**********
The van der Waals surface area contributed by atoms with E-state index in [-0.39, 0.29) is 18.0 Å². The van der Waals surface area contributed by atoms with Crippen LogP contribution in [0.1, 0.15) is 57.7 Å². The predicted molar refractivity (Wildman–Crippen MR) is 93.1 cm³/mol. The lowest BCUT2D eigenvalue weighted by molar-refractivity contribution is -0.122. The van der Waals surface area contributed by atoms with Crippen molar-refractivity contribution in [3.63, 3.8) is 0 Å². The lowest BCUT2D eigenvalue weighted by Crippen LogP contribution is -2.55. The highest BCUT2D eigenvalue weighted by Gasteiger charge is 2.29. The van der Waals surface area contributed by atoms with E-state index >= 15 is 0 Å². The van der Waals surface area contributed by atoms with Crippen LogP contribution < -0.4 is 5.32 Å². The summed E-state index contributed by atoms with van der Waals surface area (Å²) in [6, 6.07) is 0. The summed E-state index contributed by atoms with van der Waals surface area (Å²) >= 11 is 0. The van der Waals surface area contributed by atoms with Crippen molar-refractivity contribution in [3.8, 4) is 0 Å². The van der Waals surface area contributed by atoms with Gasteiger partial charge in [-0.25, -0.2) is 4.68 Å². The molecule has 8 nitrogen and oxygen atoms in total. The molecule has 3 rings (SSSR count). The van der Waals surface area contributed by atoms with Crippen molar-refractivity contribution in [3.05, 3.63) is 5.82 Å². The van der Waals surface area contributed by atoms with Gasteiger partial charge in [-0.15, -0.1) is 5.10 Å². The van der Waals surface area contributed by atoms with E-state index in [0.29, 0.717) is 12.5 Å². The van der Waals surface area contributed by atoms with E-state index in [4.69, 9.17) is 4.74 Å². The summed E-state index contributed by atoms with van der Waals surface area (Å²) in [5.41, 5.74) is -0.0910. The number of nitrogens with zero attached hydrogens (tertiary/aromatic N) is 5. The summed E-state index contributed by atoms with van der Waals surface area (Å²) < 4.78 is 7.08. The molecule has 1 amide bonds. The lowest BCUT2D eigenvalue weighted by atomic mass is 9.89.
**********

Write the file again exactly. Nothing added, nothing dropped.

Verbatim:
The van der Waals surface area contributed by atoms with E-state index in [-0.39, 0.29) is 18.0 Å². The van der Waals surface area contributed by atoms with Crippen LogP contribution in [0.1, 0.15) is 57.7 Å². The predicted molar refractivity (Wildman–Crippen MR) is 93.1 cm³/mol. The lowest BCUT2D eigenvalue weighted by molar-refractivity contribution is -0.122. The van der Waals surface area contributed by atoms with Crippen molar-refractivity contribution in [3.63, 3.8) is 0 Å². The lowest BCUT2D eigenvalue weighted by Crippen LogP contribution is -2.55. The highest BCUT2D eigenvalue weighted by Gasteiger charge is 2.29. The van der Waals surface area contributed by atoms with E-state index >= 15 is 0 Å². The van der Waals surface area contributed by atoms with Crippen LogP contribution < -0.4 is 5.32 Å². The summed E-state index contributed by atoms with van der Waals surface area (Å²) in [6, 6.07) is 0. The summed E-state index contributed by atoms with van der Waals surface area (Å²) >= 11 is 0. The van der Waals surface area contributed by atoms with Crippen molar-refractivity contribution in [3.8, 4) is 0 Å². The van der Waals surface area contributed by atoms with Gasteiger partial charge in [-0.25, -0.2) is 4.68 Å². The molecule has 8 nitrogen and oxygen atoms in total. The molecule has 3 rings (SSSR count). The van der Waals surface area contributed by atoms with Crippen molar-refractivity contribution in [3.05, 3.63) is 5.82 Å². The van der Waals surface area contributed by atoms with Gasteiger partial charge in [-0.15, -0.1) is 5.10 Å². The van der Waals surface area contributed by atoms with E-state index in [0.29, 0.717) is 12.5 Å². The van der Waals surface area contributed by atoms with E-state index in [4.69, 9.17) is 4.74 Å². The summed E-state index contributed by atoms with van der Waals surface area (Å²) in [5.41, 5.74) is -0.0910. The number of nitrogens with zero attached hydrogens (tertiary/aromatic N) is 5. The summed E-state index contributed by atoms with van der Waals surface area (Å²) < 4.78 is 7.08. The molecule has 1 amide bonds. The lowest BCUT2D eigenvalue weighted by atomic mass is 9.89.